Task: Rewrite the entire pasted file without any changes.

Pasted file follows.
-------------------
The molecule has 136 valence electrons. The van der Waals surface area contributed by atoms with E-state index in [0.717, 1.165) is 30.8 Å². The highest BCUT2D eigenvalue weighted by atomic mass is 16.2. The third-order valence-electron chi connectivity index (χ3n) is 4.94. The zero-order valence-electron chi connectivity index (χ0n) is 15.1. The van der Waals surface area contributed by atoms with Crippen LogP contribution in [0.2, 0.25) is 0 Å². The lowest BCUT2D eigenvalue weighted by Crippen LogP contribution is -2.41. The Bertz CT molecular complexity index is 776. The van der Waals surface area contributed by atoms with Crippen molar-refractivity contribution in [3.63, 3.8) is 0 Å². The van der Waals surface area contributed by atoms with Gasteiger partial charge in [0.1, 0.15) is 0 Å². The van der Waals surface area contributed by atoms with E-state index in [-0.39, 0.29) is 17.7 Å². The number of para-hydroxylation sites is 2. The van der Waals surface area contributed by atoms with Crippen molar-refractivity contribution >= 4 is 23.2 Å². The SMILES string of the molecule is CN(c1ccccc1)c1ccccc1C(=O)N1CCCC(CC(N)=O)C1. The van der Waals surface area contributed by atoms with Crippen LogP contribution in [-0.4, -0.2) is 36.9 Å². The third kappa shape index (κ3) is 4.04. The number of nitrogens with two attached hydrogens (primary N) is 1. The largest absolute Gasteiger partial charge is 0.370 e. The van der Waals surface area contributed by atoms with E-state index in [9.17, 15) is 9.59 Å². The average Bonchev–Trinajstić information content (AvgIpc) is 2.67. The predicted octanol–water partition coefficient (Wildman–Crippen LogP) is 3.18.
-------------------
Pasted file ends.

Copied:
The molecule has 136 valence electrons. The van der Waals surface area contributed by atoms with E-state index in [0.717, 1.165) is 30.8 Å². The highest BCUT2D eigenvalue weighted by atomic mass is 16.2. The third-order valence-electron chi connectivity index (χ3n) is 4.94. The zero-order valence-electron chi connectivity index (χ0n) is 15.1. The van der Waals surface area contributed by atoms with Crippen LogP contribution in [0.2, 0.25) is 0 Å². The lowest BCUT2D eigenvalue weighted by Crippen LogP contribution is -2.41. The Bertz CT molecular complexity index is 776. The van der Waals surface area contributed by atoms with Crippen molar-refractivity contribution in [3.63, 3.8) is 0 Å². The van der Waals surface area contributed by atoms with Gasteiger partial charge in [0.1, 0.15) is 0 Å². The van der Waals surface area contributed by atoms with E-state index in [-0.39, 0.29) is 17.7 Å². The number of para-hydroxylation sites is 2. The van der Waals surface area contributed by atoms with Crippen molar-refractivity contribution >= 4 is 23.2 Å². The SMILES string of the molecule is CN(c1ccccc1)c1ccccc1C(=O)N1CCCC(CC(N)=O)C1. The van der Waals surface area contributed by atoms with Crippen LogP contribution in [-0.4, -0.2) is 36.9 Å². The third kappa shape index (κ3) is 4.04. The number of nitrogens with two attached hydrogens (primary N) is 1. The largest absolute Gasteiger partial charge is 0.370 e. The van der Waals surface area contributed by atoms with E-state index in [9.17, 15) is 9.59 Å². The average Bonchev–Trinajstić information content (AvgIpc) is 2.67. The predicted octanol–water partition coefficient (Wildman–Crippen LogP) is 3.18.